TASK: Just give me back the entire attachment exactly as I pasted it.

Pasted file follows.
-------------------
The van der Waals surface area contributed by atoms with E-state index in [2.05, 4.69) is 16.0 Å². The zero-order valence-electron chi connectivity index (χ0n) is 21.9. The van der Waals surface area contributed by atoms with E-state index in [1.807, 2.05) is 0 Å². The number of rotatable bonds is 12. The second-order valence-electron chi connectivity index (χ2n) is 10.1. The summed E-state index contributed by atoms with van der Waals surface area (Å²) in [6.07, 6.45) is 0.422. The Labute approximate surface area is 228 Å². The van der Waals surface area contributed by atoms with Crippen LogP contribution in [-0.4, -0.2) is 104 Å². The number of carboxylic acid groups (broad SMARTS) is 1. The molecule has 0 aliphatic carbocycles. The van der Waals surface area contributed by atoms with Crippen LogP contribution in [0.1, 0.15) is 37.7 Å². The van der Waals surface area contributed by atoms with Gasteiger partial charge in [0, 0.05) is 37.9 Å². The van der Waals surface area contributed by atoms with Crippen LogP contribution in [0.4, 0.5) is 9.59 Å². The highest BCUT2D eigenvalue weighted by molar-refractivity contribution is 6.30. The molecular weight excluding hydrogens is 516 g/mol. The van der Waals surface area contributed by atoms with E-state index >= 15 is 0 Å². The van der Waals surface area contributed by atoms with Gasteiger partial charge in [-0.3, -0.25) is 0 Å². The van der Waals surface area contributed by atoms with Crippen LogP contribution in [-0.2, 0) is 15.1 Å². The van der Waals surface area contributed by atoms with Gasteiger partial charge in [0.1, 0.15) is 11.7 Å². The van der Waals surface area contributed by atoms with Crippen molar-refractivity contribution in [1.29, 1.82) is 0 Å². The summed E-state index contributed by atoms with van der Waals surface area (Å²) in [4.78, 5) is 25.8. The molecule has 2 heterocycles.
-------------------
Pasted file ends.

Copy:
The van der Waals surface area contributed by atoms with E-state index in [2.05, 4.69) is 16.0 Å². The zero-order valence-electron chi connectivity index (χ0n) is 21.9. The van der Waals surface area contributed by atoms with E-state index in [1.807, 2.05) is 0 Å². The number of rotatable bonds is 12. The second-order valence-electron chi connectivity index (χ2n) is 10.1. The summed E-state index contributed by atoms with van der Waals surface area (Å²) in [6.07, 6.45) is 0.422. The Labute approximate surface area is 228 Å². The van der Waals surface area contributed by atoms with Crippen LogP contribution in [-0.4, -0.2) is 104 Å². The number of carboxylic acid groups (broad SMARTS) is 1. The molecule has 0 aliphatic carbocycles. The van der Waals surface area contributed by atoms with Crippen LogP contribution in [0.1, 0.15) is 37.7 Å². The van der Waals surface area contributed by atoms with Gasteiger partial charge in [0, 0.05) is 37.9 Å². The van der Waals surface area contributed by atoms with Crippen LogP contribution in [0.4, 0.5) is 9.59 Å². The highest BCUT2D eigenvalue weighted by molar-refractivity contribution is 6.30. The molecular weight excluding hydrogens is 516 g/mol. The van der Waals surface area contributed by atoms with E-state index >= 15 is 0 Å². The van der Waals surface area contributed by atoms with Gasteiger partial charge in [-0.3, -0.25) is 0 Å². The van der Waals surface area contributed by atoms with Crippen LogP contribution in [-0.2, 0) is 15.1 Å². The van der Waals surface area contributed by atoms with Gasteiger partial charge in [0.1, 0.15) is 11.7 Å². The van der Waals surface area contributed by atoms with Crippen molar-refractivity contribution in [1.29, 1.82) is 0 Å². The summed E-state index contributed by atoms with van der Waals surface area (Å²) in [4.78, 5) is 25.8. The molecule has 2 heterocycles.